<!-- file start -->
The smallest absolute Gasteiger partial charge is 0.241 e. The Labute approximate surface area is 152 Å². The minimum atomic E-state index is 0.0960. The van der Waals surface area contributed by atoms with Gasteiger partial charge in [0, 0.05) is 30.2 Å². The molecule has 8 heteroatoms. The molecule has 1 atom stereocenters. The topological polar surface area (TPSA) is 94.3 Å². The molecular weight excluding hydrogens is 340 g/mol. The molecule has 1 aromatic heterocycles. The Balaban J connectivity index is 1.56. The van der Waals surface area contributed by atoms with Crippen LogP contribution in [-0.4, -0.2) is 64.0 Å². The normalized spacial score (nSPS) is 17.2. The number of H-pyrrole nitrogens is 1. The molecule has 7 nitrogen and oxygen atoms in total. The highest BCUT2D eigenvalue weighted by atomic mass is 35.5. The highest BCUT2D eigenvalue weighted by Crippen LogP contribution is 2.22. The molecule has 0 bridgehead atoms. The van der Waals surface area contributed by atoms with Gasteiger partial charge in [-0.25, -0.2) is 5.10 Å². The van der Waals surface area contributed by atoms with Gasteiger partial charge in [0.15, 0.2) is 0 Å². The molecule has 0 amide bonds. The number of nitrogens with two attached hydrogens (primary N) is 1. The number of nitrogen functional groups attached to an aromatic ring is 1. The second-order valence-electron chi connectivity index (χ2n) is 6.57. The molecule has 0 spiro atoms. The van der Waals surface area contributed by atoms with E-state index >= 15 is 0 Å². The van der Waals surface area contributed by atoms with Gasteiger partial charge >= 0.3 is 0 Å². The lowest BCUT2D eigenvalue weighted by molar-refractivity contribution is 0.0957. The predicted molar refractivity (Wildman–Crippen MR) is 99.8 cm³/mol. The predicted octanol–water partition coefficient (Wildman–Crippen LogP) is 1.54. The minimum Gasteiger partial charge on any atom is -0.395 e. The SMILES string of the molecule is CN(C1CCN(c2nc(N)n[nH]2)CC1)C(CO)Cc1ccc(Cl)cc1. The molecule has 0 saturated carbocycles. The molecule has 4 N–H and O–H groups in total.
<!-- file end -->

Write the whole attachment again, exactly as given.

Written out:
The smallest absolute Gasteiger partial charge is 0.241 e. The Labute approximate surface area is 152 Å². The minimum atomic E-state index is 0.0960. The van der Waals surface area contributed by atoms with Gasteiger partial charge in [0, 0.05) is 30.2 Å². The molecule has 8 heteroatoms. The molecule has 1 atom stereocenters. The topological polar surface area (TPSA) is 94.3 Å². The molecular weight excluding hydrogens is 340 g/mol. The molecule has 1 aromatic heterocycles. The Balaban J connectivity index is 1.56. The van der Waals surface area contributed by atoms with Crippen LogP contribution in [-0.4, -0.2) is 64.0 Å². The normalized spacial score (nSPS) is 17.2. The number of H-pyrrole nitrogens is 1. The molecule has 7 nitrogen and oxygen atoms in total. The highest BCUT2D eigenvalue weighted by atomic mass is 35.5. The highest BCUT2D eigenvalue weighted by Crippen LogP contribution is 2.22. The molecule has 0 bridgehead atoms. The van der Waals surface area contributed by atoms with Gasteiger partial charge in [-0.25, -0.2) is 5.10 Å². The van der Waals surface area contributed by atoms with Gasteiger partial charge in [0.15, 0.2) is 0 Å². The molecule has 0 amide bonds. The number of nitrogens with two attached hydrogens (primary N) is 1. The number of nitrogen functional groups attached to an aromatic ring is 1. The second-order valence-electron chi connectivity index (χ2n) is 6.57. The molecule has 0 spiro atoms. The van der Waals surface area contributed by atoms with E-state index >= 15 is 0 Å². The van der Waals surface area contributed by atoms with Gasteiger partial charge >= 0.3 is 0 Å². The lowest BCUT2D eigenvalue weighted by molar-refractivity contribution is 0.0957. The predicted molar refractivity (Wildman–Crippen MR) is 99.8 cm³/mol. The predicted octanol–water partition coefficient (Wildman–Crippen LogP) is 1.54. The minimum Gasteiger partial charge on any atom is -0.395 e. The SMILES string of the molecule is CN(C1CCN(c2nc(N)n[nH]2)CC1)C(CO)Cc1ccc(Cl)cc1. The molecule has 0 saturated carbocycles. The molecule has 4 N–H and O–H groups in total.